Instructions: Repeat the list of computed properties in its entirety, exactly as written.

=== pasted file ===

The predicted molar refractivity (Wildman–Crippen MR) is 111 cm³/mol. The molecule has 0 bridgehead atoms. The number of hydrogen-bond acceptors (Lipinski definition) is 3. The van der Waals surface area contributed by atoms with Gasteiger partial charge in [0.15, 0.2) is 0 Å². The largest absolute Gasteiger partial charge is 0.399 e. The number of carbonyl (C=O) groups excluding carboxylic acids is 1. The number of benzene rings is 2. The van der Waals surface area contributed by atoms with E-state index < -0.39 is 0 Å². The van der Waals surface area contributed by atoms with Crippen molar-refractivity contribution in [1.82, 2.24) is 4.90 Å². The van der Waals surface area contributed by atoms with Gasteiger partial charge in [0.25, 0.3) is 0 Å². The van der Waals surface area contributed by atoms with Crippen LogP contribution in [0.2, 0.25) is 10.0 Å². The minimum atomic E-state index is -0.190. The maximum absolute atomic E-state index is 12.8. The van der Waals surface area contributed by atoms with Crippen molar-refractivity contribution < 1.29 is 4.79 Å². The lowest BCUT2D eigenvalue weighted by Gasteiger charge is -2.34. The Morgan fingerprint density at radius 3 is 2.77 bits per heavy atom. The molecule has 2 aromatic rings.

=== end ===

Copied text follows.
The predicted molar refractivity (Wildman–Crippen MR) is 111 cm³/mol. The molecule has 0 bridgehead atoms. The number of hydrogen-bond acceptors (Lipinski definition) is 3. The van der Waals surface area contributed by atoms with Gasteiger partial charge in [0.15, 0.2) is 0 Å². The largest absolute Gasteiger partial charge is 0.399 e. The number of carbonyl (C=O) groups excluding carboxylic acids is 1. The number of benzene rings is 2. The van der Waals surface area contributed by atoms with E-state index < -0.39 is 0 Å². The van der Waals surface area contributed by atoms with Crippen molar-refractivity contribution in [1.82, 2.24) is 4.90 Å². The van der Waals surface area contributed by atoms with Gasteiger partial charge in [0.25, 0.3) is 0 Å². The van der Waals surface area contributed by atoms with Crippen LogP contribution in [0.2, 0.25) is 10.0 Å². The minimum atomic E-state index is -0.190. The maximum absolute atomic E-state index is 12.8. The van der Waals surface area contributed by atoms with Crippen molar-refractivity contribution < 1.29 is 4.79 Å². The lowest BCUT2D eigenvalue weighted by Gasteiger charge is -2.34. The Morgan fingerprint density at radius 3 is 2.77 bits per heavy atom. The molecule has 2 aromatic rings.